Fine grained password policy or domain password policy

Copper Contributor

Hi to all,

we have setup a fine grained policy for a while now but we have always had issues with users trying to change their password and getting the "The password you set, does not meet the password complexity/requirements".  To bypass that, we remove them to the fine grained policy group temporarly and have them set up their password.
Also, we are synced with AADConnect to Office 365 and we will be activating soon that password policy also.
My question is, should we remove the password settings in the default password policy?  Or how do I go about to have them both work together. 

1 Reply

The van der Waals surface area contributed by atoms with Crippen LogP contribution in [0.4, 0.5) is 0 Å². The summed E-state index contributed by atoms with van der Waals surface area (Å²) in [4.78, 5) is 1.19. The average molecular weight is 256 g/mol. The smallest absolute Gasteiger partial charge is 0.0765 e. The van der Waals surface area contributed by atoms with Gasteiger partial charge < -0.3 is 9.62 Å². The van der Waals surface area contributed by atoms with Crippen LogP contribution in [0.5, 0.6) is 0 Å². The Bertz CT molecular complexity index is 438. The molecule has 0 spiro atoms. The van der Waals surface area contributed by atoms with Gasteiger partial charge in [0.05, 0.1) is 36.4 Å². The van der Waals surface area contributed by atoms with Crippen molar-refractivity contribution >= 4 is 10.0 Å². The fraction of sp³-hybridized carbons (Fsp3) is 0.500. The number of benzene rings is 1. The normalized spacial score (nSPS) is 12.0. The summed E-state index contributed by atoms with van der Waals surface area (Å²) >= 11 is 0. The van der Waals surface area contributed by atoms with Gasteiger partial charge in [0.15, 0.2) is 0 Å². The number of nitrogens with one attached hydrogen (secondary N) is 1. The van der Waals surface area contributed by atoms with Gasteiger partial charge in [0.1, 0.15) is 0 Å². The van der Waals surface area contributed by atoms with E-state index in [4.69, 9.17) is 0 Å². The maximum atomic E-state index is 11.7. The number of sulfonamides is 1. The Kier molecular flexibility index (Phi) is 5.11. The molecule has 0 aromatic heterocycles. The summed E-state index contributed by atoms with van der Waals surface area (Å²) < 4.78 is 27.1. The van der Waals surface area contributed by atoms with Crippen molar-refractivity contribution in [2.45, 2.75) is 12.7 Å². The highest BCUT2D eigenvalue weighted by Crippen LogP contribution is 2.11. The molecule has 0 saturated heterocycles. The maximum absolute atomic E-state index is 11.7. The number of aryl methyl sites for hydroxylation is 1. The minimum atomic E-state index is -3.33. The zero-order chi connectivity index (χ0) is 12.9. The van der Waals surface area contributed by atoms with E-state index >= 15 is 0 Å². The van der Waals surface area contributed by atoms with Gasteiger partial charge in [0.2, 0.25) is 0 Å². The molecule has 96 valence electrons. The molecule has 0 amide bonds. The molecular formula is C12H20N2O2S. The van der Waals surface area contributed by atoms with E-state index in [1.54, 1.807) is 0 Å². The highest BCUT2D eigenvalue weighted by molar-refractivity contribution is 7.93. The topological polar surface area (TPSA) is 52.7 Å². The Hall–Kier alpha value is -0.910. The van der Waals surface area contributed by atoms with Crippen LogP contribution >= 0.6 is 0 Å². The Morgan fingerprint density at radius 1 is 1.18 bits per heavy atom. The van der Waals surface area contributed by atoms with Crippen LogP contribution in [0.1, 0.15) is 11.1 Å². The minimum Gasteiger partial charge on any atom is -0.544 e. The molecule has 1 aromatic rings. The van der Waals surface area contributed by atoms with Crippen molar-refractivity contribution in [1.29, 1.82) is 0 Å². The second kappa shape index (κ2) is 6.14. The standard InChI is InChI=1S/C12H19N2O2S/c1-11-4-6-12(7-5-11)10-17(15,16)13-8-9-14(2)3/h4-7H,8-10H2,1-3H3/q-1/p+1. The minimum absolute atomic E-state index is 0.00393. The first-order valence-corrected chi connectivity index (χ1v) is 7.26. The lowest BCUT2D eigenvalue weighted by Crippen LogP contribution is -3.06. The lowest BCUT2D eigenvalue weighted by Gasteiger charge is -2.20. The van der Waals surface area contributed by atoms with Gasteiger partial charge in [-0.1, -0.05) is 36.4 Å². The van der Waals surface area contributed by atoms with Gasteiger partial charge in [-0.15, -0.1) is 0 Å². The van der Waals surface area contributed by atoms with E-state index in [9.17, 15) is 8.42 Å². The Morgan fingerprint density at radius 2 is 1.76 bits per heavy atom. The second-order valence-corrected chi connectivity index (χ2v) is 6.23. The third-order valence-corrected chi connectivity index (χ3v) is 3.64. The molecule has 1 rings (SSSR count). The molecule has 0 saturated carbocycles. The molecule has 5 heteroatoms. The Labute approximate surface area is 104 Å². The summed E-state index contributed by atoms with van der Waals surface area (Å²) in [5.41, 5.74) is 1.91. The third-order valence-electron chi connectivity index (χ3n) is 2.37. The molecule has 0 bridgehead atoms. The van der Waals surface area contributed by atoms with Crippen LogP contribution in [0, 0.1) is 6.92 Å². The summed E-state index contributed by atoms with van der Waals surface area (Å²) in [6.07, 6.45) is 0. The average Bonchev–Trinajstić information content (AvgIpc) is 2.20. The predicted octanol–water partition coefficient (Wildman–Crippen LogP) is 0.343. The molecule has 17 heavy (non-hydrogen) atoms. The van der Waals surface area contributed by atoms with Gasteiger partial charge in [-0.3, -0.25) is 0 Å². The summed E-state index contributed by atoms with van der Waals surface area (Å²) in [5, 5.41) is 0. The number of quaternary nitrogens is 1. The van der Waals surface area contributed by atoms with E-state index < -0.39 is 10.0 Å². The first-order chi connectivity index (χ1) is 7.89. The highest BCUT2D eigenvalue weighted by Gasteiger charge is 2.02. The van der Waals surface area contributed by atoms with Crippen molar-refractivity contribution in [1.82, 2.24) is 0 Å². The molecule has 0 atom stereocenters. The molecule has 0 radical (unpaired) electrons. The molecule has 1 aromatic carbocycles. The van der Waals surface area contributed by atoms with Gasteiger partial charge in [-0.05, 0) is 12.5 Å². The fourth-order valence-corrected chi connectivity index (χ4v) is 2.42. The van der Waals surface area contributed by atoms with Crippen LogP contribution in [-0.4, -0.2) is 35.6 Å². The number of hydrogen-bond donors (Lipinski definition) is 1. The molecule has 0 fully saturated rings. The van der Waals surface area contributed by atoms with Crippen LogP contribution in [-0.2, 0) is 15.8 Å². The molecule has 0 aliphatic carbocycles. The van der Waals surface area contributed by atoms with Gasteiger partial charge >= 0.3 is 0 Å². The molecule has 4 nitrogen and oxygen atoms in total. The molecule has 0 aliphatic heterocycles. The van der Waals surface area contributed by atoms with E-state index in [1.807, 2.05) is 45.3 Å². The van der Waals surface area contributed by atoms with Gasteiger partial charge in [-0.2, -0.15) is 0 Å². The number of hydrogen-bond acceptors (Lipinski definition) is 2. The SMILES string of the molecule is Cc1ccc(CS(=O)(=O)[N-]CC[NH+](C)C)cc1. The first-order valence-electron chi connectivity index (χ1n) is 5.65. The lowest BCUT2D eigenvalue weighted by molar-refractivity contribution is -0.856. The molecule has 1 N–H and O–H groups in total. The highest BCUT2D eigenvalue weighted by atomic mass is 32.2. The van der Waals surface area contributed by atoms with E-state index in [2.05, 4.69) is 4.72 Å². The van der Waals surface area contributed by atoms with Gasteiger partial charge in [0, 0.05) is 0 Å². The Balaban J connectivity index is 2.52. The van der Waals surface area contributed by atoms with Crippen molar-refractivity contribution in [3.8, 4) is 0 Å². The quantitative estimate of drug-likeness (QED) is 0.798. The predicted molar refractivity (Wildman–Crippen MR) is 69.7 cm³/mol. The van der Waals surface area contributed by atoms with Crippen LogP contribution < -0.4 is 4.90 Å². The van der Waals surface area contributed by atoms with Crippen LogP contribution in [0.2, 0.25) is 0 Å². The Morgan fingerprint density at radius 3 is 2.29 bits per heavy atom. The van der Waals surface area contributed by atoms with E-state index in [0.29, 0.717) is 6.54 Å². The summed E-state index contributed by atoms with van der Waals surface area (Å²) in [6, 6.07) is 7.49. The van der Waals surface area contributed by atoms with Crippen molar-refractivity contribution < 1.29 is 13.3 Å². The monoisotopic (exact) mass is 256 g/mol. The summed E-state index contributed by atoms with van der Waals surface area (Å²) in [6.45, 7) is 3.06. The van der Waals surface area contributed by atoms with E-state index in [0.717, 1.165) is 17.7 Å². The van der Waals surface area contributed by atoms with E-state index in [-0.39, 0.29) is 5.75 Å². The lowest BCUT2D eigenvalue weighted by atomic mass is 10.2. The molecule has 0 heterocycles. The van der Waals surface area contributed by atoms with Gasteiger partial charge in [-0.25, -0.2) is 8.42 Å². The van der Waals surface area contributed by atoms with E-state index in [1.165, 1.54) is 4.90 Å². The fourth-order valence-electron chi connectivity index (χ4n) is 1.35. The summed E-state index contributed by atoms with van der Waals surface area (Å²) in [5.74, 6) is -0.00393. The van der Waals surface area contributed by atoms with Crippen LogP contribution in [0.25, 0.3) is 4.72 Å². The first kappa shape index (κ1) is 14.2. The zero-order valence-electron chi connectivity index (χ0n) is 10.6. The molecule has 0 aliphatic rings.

Before Windows Server 2008, passwords were only managed via the Default Domain Policy GPO. From Windows Server 2008, Microsoft introduces Password Settings Object (PSO) . A Password Settings Object (PSO) is an Active Directory object that enables to apply Fine-Grained password policy linked to users or groups object. However in Windows Server 2008, PSO could only be created with PowerShell command. This object contains all password settings that you can find in the Default Domain Policy GPO (password history, complexity, length etc.). A PSO can be applied to users or groups. When PSO is applied on some users, there are no longer using password policy from Default Policy Settings GPO. Instead they use the PSO settings. Because PSO can be applied to a group, a user can be linked to two PSO. However only one PSO can be applied to users. So in this case an RSoP (Resultant Set of Policy) must be calculated to apply one PSO. The RSoP calculation is based on a PSO parameter called Precedence which is a number. The PSO with the lowest number win and is applied. So the lowest Precedence number is always applied.